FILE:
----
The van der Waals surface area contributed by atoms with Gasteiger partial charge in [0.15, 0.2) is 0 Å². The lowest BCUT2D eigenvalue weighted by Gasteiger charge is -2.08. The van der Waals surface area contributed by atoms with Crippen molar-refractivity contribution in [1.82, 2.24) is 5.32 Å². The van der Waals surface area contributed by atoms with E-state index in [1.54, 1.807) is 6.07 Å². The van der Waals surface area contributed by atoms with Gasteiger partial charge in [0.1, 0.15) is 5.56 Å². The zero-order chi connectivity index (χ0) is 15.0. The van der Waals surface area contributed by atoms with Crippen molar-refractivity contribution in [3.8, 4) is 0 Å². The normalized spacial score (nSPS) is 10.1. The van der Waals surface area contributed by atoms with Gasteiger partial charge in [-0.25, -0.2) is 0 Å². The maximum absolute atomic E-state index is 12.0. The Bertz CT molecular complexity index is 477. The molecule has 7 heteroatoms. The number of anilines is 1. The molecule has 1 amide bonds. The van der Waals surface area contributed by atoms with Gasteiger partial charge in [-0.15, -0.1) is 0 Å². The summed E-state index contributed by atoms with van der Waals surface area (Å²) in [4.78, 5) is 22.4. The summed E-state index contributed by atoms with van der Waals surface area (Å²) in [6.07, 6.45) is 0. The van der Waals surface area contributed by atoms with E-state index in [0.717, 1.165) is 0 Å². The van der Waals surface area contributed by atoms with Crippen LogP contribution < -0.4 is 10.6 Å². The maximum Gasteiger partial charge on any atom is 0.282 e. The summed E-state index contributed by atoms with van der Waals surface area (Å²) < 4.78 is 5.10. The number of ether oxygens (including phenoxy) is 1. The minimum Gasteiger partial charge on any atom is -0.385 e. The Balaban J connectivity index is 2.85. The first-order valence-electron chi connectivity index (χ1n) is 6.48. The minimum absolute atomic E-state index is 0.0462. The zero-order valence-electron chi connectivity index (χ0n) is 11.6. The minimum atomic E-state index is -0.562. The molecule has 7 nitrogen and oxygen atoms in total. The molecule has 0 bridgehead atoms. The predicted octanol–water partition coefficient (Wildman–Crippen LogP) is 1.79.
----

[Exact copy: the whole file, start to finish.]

The van der Waals surface area contributed by atoms with Gasteiger partial charge in [0.15, 0.2) is 0 Å². The lowest BCUT2D eigenvalue weighted by Gasteiger charge is -2.08. The van der Waals surface area contributed by atoms with Crippen molar-refractivity contribution in [1.82, 2.24) is 5.32 Å². The van der Waals surface area contributed by atoms with E-state index in [1.54, 1.807) is 6.07 Å². The van der Waals surface area contributed by atoms with Gasteiger partial charge in [0.1, 0.15) is 5.56 Å². The zero-order chi connectivity index (χ0) is 15.0. The van der Waals surface area contributed by atoms with Crippen molar-refractivity contribution in [3.8, 4) is 0 Å². The normalized spacial score (nSPS) is 10.1. The van der Waals surface area contributed by atoms with Gasteiger partial charge in [-0.25, -0.2) is 0 Å². The maximum absolute atomic E-state index is 12.0. The Bertz CT molecular complexity index is 477. The molecule has 7 heteroatoms. The number of anilines is 1. The molecule has 1 amide bonds. The van der Waals surface area contributed by atoms with Gasteiger partial charge in [-0.15, -0.1) is 0 Å². The summed E-state index contributed by atoms with van der Waals surface area (Å²) in [4.78, 5) is 22.4. The summed E-state index contributed by atoms with van der Waals surface area (Å²) in [6.07, 6.45) is 0. The van der Waals surface area contributed by atoms with E-state index in [0.717, 1.165) is 0 Å². The van der Waals surface area contributed by atoms with Crippen LogP contribution < -0.4 is 10.6 Å². The maximum Gasteiger partial charge on any atom is 0.282 e. The summed E-state index contributed by atoms with van der Waals surface area (Å²) < 4.78 is 5.10. The number of ether oxygens (including phenoxy) is 1. The minimum Gasteiger partial charge on any atom is -0.385 e. The Balaban J connectivity index is 2.85. The first-order valence-electron chi connectivity index (χ1n) is 6.48. The minimum absolute atomic E-state index is 0.0462. The zero-order valence-electron chi connectivity index (χ0n) is 11.6. The minimum atomic E-state index is -0.562. The molecule has 7 nitrogen and oxygen atoms in total. The molecule has 0 bridgehead atoms. The predicted octanol–water partition coefficient (Wildman–Crippen LogP) is 1.79.